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Inevitably the question gets asked. Either by a student in my class or by a friend or co-worker: What's your favorite movie? I, personally, think that what your favorite movie is shows a lot about who you are as a person. But, often times, the movies fall into the "Classic" category. Who doesn't love "The Godfather" or "Casablanca" or "E. T."? But I'm looking for those other films. Films that had an impact that don't fall into those categories. Films that others may hate with a passion but you watch over and over again and somehow "touch" you. Those are the favorites I'm talking about.

Number Five was "The Black Stallion" - Number Four couldn't be more different: Sergio Leone's "Once Upon A Time In America."

I'll qualify this review with something right off the bat. This film is not a "favorite" due to subject matter, plot, or even acting. There are parts of this film that are very disturbing: The rape of the Elizabeth McGovern character in the back of a limo. The rape of Tuesday Weld (who likes it), etc. These scenes show a misogynistic bent that I really do not like. Cringe inducing. Asking us to care about these characters when they commit these violent acts also is a challenge. For some reason I'm fine with Robert De Niro and James Woods killing people right and left but raping...that's another issue altogether.

Then, you ask, "why is this one of your top five?" It's a top five due to craftsmanship behind this film. To interweave time shifts, plot lines, from the teens to the 30's to the 70's and back and forth (and keep you involved for three+ hours) is a feat that I have never seen before.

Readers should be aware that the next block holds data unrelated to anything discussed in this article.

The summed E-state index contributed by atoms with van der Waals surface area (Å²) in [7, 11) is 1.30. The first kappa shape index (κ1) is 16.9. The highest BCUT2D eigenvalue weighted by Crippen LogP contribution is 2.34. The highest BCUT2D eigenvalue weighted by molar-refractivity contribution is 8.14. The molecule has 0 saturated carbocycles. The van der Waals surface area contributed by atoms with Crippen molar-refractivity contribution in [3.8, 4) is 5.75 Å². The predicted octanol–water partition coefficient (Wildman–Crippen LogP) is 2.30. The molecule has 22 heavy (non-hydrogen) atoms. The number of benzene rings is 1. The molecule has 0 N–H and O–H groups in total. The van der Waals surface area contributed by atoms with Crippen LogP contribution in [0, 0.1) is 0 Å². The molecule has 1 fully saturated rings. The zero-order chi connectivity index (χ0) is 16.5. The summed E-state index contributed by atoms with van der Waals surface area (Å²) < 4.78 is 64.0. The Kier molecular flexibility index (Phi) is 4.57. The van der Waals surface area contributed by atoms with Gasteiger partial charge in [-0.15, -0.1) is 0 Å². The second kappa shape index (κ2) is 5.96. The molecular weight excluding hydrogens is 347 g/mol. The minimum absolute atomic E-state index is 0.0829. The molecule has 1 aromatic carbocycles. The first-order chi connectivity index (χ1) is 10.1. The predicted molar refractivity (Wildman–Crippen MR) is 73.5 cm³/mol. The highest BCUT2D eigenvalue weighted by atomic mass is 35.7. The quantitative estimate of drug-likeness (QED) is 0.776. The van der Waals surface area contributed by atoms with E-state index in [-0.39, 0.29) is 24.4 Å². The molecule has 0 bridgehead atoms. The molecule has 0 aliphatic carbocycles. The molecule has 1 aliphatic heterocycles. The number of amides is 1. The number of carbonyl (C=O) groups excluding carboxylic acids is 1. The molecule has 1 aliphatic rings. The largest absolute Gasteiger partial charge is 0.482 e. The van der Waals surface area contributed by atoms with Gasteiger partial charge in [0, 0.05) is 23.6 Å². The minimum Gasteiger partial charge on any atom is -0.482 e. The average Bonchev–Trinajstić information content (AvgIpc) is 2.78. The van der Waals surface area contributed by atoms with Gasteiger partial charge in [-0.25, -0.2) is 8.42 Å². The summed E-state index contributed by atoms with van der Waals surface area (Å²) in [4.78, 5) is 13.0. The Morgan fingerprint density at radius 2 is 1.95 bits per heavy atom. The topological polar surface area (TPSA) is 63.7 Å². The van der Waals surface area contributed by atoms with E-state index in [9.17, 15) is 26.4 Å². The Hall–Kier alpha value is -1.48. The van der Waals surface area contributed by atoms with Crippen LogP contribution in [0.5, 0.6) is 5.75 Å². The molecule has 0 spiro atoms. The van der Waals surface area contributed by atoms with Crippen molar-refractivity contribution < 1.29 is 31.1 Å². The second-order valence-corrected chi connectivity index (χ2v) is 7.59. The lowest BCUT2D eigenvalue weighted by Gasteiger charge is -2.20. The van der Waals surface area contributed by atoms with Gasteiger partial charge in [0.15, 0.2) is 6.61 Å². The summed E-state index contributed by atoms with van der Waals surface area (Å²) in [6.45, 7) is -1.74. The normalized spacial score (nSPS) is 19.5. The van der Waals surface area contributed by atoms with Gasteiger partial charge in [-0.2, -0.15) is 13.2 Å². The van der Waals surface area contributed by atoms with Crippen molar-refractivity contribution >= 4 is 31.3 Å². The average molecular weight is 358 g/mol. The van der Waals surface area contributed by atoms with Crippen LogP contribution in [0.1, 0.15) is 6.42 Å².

Now let me also be clear on something. When this film was originally released in the US it was shrunk down to two hours and twenty minutes. It was re-cut in a linear fashion and it was very good then. When I saw the film a few months later in its NON-linear fashion, I was blown away. Imagine watching a film like "Basic Instinct" on television and then seeing it un-edited in the theaters? In all honesty, they are two different films. So, of course, I would be blown away by the newer, properly edited, version. But don't let that cloud your thinking. "Once Upon a Time in America", in the proper edited version, is a great film.

Many times when I see a film I get pulled out of it. Just recently I saw a great film entitled "In America" and, even with that film, I kept being drawn out by this camera angle or that camera angle. I found myself being pulled out of the story by questions not being answered. Gaps here and gaps there, but it is a great film.

With "OUATIA" Sergio Leone did a great job keeping me involved in the story. Very rarely, and for a film that bounces around time like it does, did I say to myself: "Whoa - what's going on here?" And with an ambiguous ending like it has, the film stayed with me.

Leone's brilliance of moving back and forth between all these time frames, and not causing people to scratch their heads and leave the theater, is masterful.

How does this stack up with "The Godfather" and other Leone films? In all honesty I've only seen one Leone film, and I was a child when I saw it - so I can't really comment. As for "The Godfather" and "The Godfather Part II" (I haven't seen III) - they're, well, different. I think the biggest difference is that I don't feel Leone romanticized the world he created, whereas Coppola does. In "OUATIA" the world is very dirty, corrupt, torn apart. It's a world of anger and evil and one in which no one REALLY wants to belong (DeNiro's lack of involvement and desire to not be dragged back in is evident in Leone's film) - I never got that feeling in the first two "Godfather" films.

Available on a two-disc DVD. Approx. $20 to $30

Directed by Sergio Leone

Starring: Robert De Niro, James Woods, Elizabeth McGovern, Tuesday Weld and Treat Williams.

Time: 229 minutes

Released: 1984


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